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Where the Scots have led, the English, Welsh and Northern Irish can follow...

Professor Conor Gearty, Director of LSE's Institute of Public Affairs, looks at the potential fallout from the Scottish independence referendum and says it is time for a change for the whole of the UK.

"In the old days Scottish opponents of English rule risked death in battle, their land lost and families destroyed as punishment for their challenge to southern power. Today's equivalent is maybe more arcane but deadly in a different way: impoverishment via a downgrading of the Barnett formula with (thrown in for good measure) destruction of the UK Labour Party through removal of their Scottish MPs from any say over English affairs. The Coalition government needs to be careful here: what looks good in the political equivalent of the Bullingdon Club may not play so well in the country at large.  The Irish rising of Easter 1916 was successfully put down, only to be reignited after the brutal decision to shoot its leaders. The modern equivalent might happen here.  Imagine a Salmond-Brown axis at the head of an SNP/Labour movement declaring the Scots to have been betrayed by the Downing Street elite.

Conor2-largeWhose victory was it anyway? Hardly that of conventional politics, on either side. The turnout , the level of debate, and the engagement of the young, middle-aged and old shows it to have been a victory for that amorphous entity, the people - here the Scottish people. Where the Scots have led, the English, Welsh and Northern Irish can now follow, seizing the leadership of constitutional change from the orthodox parties, all of whom trivialise change by their trumpeting of window-dressing as revolution.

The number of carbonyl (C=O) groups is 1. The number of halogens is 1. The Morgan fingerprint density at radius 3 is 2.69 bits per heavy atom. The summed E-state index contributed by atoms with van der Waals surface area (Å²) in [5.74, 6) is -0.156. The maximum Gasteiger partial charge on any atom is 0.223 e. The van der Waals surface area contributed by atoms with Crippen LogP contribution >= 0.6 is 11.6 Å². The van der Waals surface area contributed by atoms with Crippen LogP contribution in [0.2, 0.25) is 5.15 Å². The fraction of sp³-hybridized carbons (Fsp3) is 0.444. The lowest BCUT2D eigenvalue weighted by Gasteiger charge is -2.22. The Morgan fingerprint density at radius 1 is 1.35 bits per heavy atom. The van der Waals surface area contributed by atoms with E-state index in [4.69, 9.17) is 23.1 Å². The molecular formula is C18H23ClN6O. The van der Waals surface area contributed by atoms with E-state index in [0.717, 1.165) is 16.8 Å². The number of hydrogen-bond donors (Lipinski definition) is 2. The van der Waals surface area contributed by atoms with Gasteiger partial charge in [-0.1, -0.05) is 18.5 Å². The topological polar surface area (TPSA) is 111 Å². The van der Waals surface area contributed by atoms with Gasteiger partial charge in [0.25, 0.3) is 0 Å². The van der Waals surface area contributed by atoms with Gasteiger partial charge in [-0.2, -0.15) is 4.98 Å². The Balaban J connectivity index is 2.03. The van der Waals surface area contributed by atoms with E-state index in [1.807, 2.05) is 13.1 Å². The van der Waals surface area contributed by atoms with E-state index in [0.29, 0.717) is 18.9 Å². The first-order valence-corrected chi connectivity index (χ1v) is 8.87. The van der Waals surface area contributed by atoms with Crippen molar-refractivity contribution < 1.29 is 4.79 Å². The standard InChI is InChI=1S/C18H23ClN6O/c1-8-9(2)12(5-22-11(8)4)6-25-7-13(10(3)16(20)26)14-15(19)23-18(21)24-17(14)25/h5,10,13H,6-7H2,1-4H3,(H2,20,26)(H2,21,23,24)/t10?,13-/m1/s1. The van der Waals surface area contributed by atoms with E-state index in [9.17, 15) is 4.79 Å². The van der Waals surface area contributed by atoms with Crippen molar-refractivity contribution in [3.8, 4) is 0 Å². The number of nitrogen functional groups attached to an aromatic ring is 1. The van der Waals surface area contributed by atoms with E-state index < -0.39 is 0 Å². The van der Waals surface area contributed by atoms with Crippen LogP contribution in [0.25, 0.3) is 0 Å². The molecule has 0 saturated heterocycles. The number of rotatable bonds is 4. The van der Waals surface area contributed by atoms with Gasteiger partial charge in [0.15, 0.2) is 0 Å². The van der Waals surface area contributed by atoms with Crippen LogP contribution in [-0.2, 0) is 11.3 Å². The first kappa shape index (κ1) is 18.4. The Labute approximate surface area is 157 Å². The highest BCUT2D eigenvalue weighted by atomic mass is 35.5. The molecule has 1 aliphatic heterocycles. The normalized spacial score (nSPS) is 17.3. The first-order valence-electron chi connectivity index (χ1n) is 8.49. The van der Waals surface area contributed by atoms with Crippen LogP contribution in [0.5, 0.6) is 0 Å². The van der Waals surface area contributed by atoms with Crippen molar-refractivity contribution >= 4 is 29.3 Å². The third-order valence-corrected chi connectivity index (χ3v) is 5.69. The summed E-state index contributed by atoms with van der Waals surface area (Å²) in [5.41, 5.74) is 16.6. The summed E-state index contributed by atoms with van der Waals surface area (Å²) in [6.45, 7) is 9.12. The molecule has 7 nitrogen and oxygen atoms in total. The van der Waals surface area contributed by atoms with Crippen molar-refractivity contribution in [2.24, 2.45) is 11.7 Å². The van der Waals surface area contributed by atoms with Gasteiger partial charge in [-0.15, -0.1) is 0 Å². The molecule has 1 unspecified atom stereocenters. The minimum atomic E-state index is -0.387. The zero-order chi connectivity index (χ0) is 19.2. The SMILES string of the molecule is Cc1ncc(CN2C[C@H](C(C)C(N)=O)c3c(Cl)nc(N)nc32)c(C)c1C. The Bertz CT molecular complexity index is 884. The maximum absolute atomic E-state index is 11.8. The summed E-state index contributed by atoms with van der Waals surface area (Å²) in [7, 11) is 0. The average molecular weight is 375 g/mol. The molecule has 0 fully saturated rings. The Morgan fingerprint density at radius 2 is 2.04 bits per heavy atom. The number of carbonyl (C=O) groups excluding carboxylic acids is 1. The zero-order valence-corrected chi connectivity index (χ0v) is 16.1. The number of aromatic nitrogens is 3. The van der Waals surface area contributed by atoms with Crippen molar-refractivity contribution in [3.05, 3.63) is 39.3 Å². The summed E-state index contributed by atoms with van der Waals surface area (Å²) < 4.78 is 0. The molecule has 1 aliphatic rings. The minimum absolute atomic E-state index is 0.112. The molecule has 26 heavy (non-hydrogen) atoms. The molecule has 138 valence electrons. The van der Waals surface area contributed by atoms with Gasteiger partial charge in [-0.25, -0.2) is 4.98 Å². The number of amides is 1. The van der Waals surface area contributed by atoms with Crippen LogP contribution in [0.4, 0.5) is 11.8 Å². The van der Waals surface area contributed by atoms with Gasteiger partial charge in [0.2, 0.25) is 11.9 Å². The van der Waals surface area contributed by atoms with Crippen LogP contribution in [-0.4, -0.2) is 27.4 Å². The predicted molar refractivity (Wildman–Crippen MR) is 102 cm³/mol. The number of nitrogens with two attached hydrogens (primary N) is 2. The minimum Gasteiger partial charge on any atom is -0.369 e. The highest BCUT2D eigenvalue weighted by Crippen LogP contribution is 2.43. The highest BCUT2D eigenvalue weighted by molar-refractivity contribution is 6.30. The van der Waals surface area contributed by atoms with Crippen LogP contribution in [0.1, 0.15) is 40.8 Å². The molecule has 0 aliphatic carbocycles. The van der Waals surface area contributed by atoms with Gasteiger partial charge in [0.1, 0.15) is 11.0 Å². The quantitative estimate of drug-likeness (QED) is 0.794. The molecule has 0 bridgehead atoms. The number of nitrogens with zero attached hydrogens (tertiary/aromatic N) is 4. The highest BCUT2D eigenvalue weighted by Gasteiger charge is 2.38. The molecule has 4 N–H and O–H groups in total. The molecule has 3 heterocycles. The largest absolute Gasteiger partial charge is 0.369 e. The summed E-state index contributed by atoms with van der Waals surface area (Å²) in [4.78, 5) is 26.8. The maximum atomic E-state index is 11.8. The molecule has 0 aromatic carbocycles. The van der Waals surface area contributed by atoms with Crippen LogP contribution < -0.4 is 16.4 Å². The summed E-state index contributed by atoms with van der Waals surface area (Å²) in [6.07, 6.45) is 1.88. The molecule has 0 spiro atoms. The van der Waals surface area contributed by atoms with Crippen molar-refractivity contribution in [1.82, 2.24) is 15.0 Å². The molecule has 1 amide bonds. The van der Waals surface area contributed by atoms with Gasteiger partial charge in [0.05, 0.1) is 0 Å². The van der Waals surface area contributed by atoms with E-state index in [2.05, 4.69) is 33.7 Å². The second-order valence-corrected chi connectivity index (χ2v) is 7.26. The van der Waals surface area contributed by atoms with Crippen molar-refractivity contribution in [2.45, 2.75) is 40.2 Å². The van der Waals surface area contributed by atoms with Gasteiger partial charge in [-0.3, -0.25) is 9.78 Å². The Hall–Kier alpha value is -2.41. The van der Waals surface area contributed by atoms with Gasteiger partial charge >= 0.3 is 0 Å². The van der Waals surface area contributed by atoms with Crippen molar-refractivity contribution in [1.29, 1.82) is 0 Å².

Who are the people? The Scottish referendum campaign shows they can be reached.  So does our LSE project on Crowdsourcing the UK Constitution .  In our first year we coordinated a mixed web-based and direct participatory activities which resulted in the identification of a series of common values and principles that should underlie a modern British constitution. This culminated in our Constitutional Carnival earlier this Summer.  Next up: the nuts and bolts. Using the innovative capabilities of modern technology we are involving a mass community of civic-minded residents and citizens in Hacking the UK Constitution. It will be on the web, it will produce a single document which is the product of scores of brains, from all classes, creeds, gender, orientation, faith and ethnicity. It will be a Constitution for all the people, and it will be built by the people."

On 26 June 2014 LSE’s new Saw Swee Hock Student Centre hosted Constitution UK’s Constitutional Carnival. Featuring special guests including Peter Tatchell, Martin Lewis, and Baroness Joyce Quinn, amongst others, this special one-off event brought together members of the School and of the general public in order to create LSE’s very own constitutional moment in the run-up to the project’s second stage: hacking a written constitution for the United Kingdom.

25 September 2014